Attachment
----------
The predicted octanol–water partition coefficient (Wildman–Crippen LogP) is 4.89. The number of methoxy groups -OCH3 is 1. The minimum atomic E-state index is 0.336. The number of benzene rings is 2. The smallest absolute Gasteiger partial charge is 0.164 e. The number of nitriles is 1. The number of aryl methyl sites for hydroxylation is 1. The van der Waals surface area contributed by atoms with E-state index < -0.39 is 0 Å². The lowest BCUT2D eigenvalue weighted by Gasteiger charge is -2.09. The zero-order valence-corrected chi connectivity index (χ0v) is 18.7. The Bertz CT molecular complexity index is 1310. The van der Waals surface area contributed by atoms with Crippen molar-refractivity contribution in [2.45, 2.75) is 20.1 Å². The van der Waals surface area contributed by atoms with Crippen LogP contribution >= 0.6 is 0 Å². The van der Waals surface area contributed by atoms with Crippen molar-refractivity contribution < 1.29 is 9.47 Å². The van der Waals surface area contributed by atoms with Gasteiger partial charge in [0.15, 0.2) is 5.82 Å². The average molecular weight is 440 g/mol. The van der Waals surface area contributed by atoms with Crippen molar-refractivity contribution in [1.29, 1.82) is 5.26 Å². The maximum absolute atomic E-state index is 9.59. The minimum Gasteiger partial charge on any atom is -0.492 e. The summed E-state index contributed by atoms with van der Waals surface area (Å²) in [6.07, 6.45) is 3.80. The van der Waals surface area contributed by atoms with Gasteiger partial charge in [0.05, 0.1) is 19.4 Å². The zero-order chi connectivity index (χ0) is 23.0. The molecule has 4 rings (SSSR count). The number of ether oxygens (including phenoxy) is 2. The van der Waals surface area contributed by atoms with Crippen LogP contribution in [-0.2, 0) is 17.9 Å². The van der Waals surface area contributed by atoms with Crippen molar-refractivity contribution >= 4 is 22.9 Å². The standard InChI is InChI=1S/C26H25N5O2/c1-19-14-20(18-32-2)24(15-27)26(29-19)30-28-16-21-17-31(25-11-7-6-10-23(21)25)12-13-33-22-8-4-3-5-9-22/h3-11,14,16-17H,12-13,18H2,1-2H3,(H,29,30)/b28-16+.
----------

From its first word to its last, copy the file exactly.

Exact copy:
The predicted octanol–water partition coefficient (Wildman–Crippen LogP) is 4.89. The number of methoxy groups -OCH3 is 1. The minimum atomic E-state index is 0.336. The number of benzene rings is 2. The smallest absolute Gasteiger partial charge is 0.164 e. The number of nitriles is 1. The number of aryl methyl sites for hydroxylation is 1. The van der Waals surface area contributed by atoms with E-state index < -0.39 is 0 Å². The lowest BCUT2D eigenvalue weighted by Gasteiger charge is -2.09. The zero-order valence-corrected chi connectivity index (χ0v) is 18.7. The Bertz CT molecular complexity index is 1310. The van der Waals surface area contributed by atoms with Crippen molar-refractivity contribution in [2.45, 2.75) is 20.1 Å². The van der Waals surface area contributed by atoms with Crippen LogP contribution >= 0.6 is 0 Å². The van der Waals surface area contributed by atoms with Crippen molar-refractivity contribution < 1.29 is 9.47 Å². The van der Waals surface area contributed by atoms with Gasteiger partial charge in [0.15, 0.2) is 5.82 Å². The average molecular weight is 440 g/mol. The van der Waals surface area contributed by atoms with Crippen molar-refractivity contribution in [1.29, 1.82) is 5.26 Å². The maximum absolute atomic E-state index is 9.59. The minimum Gasteiger partial charge on any atom is -0.492 e. The summed E-state index contributed by atoms with van der Waals surface area (Å²) in [6.07, 6.45) is 3.80. The van der Waals surface area contributed by atoms with Gasteiger partial charge in [0.05, 0.1) is 19.4 Å². The zero-order chi connectivity index (χ0) is 23.0. The molecule has 4 rings (SSSR count). The number of ether oxygens (including phenoxy) is 2. The van der Waals surface area contributed by atoms with Crippen LogP contribution in [-0.2, 0) is 17.9 Å². The van der Waals surface area contributed by atoms with Crippen molar-refractivity contribution >= 4 is 22.9 Å². The standard InChI is InChI=1S/C26H25N5O2/c1-19-14-20(18-32-2)24(15-27)26(29-19)30-28-16-21-17-31(25-11-7-6-10-23(21)25)12-13-33-22-8-4-3-5-9-22/h3-11,14,16-17H,12-13,18H2,1-2H3,(H,29,30)/b28-16+.